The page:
Seven Wonders of the Estate-Tax-Saving World
Use these strategies in your lifetime plan to make sure all your assets go to your heirs tax-free.
To avoid tax traps and pass your estate on to your heirs as intact as possible, your overall estate plan must start now, with a lifetime plan. Waiting for your plan to become effective after you die (such as using the typical A/B trust for you and your spouse) won’t allow you any tax savings, and it will enrich the IRS instead of your beneficiaries.
Importantly, that lifetime plan must be asset-based, meaning that for each significant asset you own, you plan for 1) what you will do with that asset while you are still living and 2) who will inherit it after you die. Each of the following seven “wonders,” or estate-tax-saving strategies, can help you preserve specific types of assets, saving you hundreds of thousands in estate-tax dollars.
1. Intentionally defective trust (IDT). Say Joe wants to transfer his S corporation, Success Co., to his son Sam. If Joe sells the $10 million company to Sam outright, the result is a tax tragedy. Sam will have to earn about $17 million to cover $7 million in federal and state income taxes, and still have the $10 million to pay Joe. Then Joe will have to pay about $2 million in capital gains tax, so his net gain will only be $8 million. Unbelievable: Sam must earn a stratospheric $17 million for Joe (and eventually his heirs) to keep $8 million. That’s crazy.
Under the Internal Revenue Code, using an IDT to make the transfer of the company from Joe to Sam is tax-free to both of them. This strategy incurs neither income taxes nor capital gains taxes. And Joe can accomplish his goal of getting Success Co. out of his estate while still maintaining absolute control of the company for as long as he wants.
2. Spousal asset trust (SAT). Joe and his wife Mary are both in their early 60s and relatively healthy. He is concerned about being able to maintain their lifestyle without income from Success Co. if they live well into their 90s or beyond. An SAT allows them to gift the company to Sam using $10 million of their combined lifetime gift-tax exemption. (For 2016, the exemption is $5.45 million each, or $10.9 million combined.) The “wonder” here is that the SAT allows them to get Success Co. out of their estate, but they will still draw income from the company for the rest of their lives, and, just like with the IDT, Joe will be able to keep control of the company.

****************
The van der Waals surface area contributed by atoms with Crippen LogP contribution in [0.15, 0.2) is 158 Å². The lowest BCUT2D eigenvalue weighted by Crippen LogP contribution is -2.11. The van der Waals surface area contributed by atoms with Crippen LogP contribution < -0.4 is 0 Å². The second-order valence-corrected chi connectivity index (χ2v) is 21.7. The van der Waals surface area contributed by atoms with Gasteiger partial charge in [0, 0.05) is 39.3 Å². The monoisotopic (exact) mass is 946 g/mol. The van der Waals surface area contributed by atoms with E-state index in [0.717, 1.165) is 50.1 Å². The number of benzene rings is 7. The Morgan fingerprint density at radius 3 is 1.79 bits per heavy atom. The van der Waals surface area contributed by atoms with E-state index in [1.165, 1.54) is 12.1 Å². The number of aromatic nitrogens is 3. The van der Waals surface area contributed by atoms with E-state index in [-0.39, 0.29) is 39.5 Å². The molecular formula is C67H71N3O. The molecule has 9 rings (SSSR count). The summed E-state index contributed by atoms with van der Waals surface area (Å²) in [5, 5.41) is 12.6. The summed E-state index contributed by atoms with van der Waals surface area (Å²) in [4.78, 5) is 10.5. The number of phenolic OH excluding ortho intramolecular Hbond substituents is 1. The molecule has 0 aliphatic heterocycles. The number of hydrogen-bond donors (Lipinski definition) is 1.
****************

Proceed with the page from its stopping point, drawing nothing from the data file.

3. Family limited partnership (FLIP). Joe owns $11 million of various investment assets that include real estate, cash-like assets, stocks and bonds. Transferring these assets to a FLIP instead of owning them outright triggers a 35 percent discount in their value for tax purposes. This reduced tax value of $7.15 million means estate-tax savings of $1.54 million.
4. Retirement plan rescue (RPR). This strategy of ours shifts assets from the highly taxed environment of a qualified plan into tax-free life insurance. In doing so, an RPR 1) avoids the income and estate taxes to which funds in a qualified plan such as profit-sharing, a 401(k) or an IRA are subject, and 2) uses plan funds to create additional tax-free wealth. Typically, each $250,000 to $350,000 in a qualified plan can be used to create about $1 million of tax-free wealth.
5. Private placement life insurance (PPLI). This strategy takes otherwise taxable investment profits and income, whether they are capital gains, dividends or interest income, and puts them into a tax-free insurance policy. A PPLI is a form of variable universal life insurance whose cash value can appreciate based on the performance of the investments held in that policy. Since life insurance is taxed differently than other investments, this is another way to get assets to your heirs tax-free after you die.
6. 50/50 titles for personal residences. Joe owns a main residence worth $2 million and a country home worth $1 million. Changing the titles of these residences so that each of them is 50 percent owned by Joe’s personal trust and 50 percent owned by his wife’s trust entitles them to a 30 percent discount on their values for estate-tax purposes. This makes their main residence worth only $1.4 million and the country home’s value $700,000, for tax purposes, resulting in total tax savings of $360,000.
7. Premium financing (PF). This strategy, which is recommended for anyone worth more than $10 million, combines knowledge of tax laws, a bank loan and life insurance. Joe buys a large insurance policy, either single-life or second-to-die insurance, with a death benefit of about $9 million. (Depending on your wealth, you can make this death benefit as high as you want.) Joe does not pay premiums on the policy. Instead, the premiums are paid with bank loans that are repaid after his death. It almost sounds too good to be true: be able to use current wealth as leverage to create additional tax-free wealth while spending only a minuscule amount to pay interest on the loan. But it is true.
These seven strategies, when executed correctly, will help you win the tax game.